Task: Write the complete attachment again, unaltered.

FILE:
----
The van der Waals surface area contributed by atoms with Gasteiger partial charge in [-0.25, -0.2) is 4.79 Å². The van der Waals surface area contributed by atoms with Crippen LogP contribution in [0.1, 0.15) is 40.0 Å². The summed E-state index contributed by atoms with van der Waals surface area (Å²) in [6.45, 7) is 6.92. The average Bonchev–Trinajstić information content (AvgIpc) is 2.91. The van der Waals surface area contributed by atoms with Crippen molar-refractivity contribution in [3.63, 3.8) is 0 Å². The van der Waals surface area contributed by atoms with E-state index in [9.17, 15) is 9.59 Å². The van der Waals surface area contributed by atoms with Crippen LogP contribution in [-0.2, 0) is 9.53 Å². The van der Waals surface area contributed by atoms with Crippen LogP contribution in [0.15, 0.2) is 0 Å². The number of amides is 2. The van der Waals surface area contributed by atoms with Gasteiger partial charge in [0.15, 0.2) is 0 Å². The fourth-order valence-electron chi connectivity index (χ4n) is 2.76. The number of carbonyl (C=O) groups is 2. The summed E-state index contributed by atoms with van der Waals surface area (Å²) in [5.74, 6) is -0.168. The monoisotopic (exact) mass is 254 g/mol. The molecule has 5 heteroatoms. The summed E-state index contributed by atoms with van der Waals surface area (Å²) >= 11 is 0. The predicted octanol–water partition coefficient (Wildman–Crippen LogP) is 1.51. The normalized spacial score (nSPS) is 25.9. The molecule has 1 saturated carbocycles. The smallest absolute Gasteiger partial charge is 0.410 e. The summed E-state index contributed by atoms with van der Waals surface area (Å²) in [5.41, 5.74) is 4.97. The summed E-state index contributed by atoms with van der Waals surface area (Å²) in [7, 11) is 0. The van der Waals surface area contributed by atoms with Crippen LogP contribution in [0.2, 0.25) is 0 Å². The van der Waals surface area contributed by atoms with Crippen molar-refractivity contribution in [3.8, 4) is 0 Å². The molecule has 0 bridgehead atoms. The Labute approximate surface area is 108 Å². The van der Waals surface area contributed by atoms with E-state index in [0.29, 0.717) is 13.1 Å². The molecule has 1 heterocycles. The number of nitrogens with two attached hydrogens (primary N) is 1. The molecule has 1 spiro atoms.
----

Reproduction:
The van der Waals surface area contributed by atoms with Gasteiger partial charge in [-0.25, -0.2) is 4.79 Å². The van der Waals surface area contributed by atoms with Crippen LogP contribution in [0.1, 0.15) is 40.0 Å². The summed E-state index contributed by atoms with van der Waals surface area (Å²) in [6.45, 7) is 6.92. The average Bonchev–Trinajstić information content (AvgIpc) is 2.91. The van der Waals surface area contributed by atoms with Crippen molar-refractivity contribution in [3.63, 3.8) is 0 Å². The van der Waals surface area contributed by atoms with E-state index in [9.17, 15) is 9.59 Å². The van der Waals surface area contributed by atoms with Crippen LogP contribution in [-0.2, 0) is 9.53 Å². The van der Waals surface area contributed by atoms with Crippen LogP contribution in [0.15, 0.2) is 0 Å². The number of amides is 2. The van der Waals surface area contributed by atoms with Gasteiger partial charge in [0.15, 0.2) is 0 Å². The fourth-order valence-electron chi connectivity index (χ4n) is 2.76. The number of carbonyl (C=O) groups is 2. The summed E-state index contributed by atoms with van der Waals surface area (Å²) in [5.74, 6) is -0.168. The monoisotopic (exact) mass is 254 g/mol. The molecule has 5 heteroatoms. The summed E-state index contributed by atoms with van der Waals surface area (Å²) >= 11 is 0. The predicted octanol–water partition coefficient (Wildman–Crippen LogP) is 1.51. The normalized spacial score (nSPS) is 25.9. The molecule has 1 saturated carbocycles. The smallest absolute Gasteiger partial charge is 0.410 e. The summed E-state index contributed by atoms with van der Waals surface area (Å²) in [5.41, 5.74) is 4.97. The summed E-state index contributed by atoms with van der Waals surface area (Å²) in [7, 11) is 0. The van der Waals surface area contributed by atoms with Crippen LogP contribution in [0.2, 0.25) is 0 Å². The van der Waals surface area contributed by atoms with Crippen molar-refractivity contribution in [3.8, 4) is 0 Å². The molecule has 0 bridgehead atoms. The Labute approximate surface area is 108 Å². The van der Waals surface area contributed by atoms with E-state index in [0.29, 0.717) is 13.1 Å². The molecule has 1 heterocycles. The number of nitrogens with two attached hydrogens (primary N) is 1. The molecule has 1 spiro atoms.